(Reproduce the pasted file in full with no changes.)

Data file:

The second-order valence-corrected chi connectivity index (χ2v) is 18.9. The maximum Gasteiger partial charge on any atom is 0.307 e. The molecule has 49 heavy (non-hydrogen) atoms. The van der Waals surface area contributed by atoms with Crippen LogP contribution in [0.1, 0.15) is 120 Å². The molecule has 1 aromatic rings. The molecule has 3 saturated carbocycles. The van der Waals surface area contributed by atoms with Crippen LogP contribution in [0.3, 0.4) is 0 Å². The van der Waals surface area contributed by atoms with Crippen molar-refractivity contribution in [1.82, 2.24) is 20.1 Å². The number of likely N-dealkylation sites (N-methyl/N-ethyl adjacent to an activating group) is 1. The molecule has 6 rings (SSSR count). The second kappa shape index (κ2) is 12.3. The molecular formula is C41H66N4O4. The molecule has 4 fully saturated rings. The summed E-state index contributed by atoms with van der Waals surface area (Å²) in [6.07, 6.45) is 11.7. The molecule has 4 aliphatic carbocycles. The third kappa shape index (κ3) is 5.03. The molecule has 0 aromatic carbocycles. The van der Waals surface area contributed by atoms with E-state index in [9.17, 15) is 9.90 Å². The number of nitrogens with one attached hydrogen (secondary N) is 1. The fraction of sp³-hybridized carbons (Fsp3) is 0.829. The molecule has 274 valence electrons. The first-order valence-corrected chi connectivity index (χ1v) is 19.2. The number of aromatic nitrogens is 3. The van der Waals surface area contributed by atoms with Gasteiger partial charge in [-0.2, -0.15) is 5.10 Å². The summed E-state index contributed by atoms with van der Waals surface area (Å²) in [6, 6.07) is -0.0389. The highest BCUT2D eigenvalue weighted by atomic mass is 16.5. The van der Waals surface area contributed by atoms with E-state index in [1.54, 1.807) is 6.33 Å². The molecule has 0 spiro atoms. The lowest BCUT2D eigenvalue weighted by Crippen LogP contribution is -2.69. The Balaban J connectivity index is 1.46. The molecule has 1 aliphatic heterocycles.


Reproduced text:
The second-order valence-corrected chi connectivity index (χ2v) is 18.9. The maximum Gasteiger partial charge on any atom is 0.307 e. The molecule has 49 heavy (non-hydrogen) atoms. The van der Waals surface area contributed by atoms with Crippen LogP contribution in [0.1, 0.15) is 120 Å². The molecule has 1 aromatic rings. The molecule has 3 saturated carbocycles. The van der Waals surface area contributed by atoms with Crippen LogP contribution in [0.3, 0.4) is 0 Å². The van der Waals surface area contributed by atoms with Crippen molar-refractivity contribution in [1.82, 2.24) is 20.1 Å². The number of likely N-dealkylation sites (N-methyl/N-ethyl adjacent to an activating group) is 1. The molecule has 6 rings (SSSR count). The second kappa shape index (κ2) is 12.3. The molecular formula is C41H66N4O4. The molecule has 4 fully saturated rings. The summed E-state index contributed by atoms with van der Waals surface area (Å²) in [6.07, 6.45) is 11.7. The molecule has 4 aliphatic carbocycles. The third kappa shape index (κ3) is 5.03. The molecule has 0 aromatic carbocycles. The van der Waals surface area contributed by atoms with E-state index in [9.17, 15) is 9.90 Å². The number of nitrogens with one attached hydrogen (secondary N) is 1. The fraction of sp³-hybridized carbons (Fsp3) is 0.829. The molecule has 274 valence electrons. The first-order valence-corrected chi connectivity index (χ1v) is 19.2. The number of aromatic nitrogens is 3. The van der Waals surface area contributed by atoms with Gasteiger partial charge in [-0.2, -0.15) is 5.10 Å². The summed E-state index contributed by atoms with van der Waals surface area (Å²) in [6, 6.07) is -0.0389. The highest BCUT2D eigenvalue weighted by atomic mass is 16.5. The van der Waals surface area contributed by atoms with E-state index in [1.54, 1.807) is 6.33 Å². The molecule has 0 spiro atoms. The lowest BCUT2D eigenvalue weighted by Crippen LogP contribution is -2.69. The Balaban J connectivity index is 1.46. The molecule has 1 aliphatic heterocycles.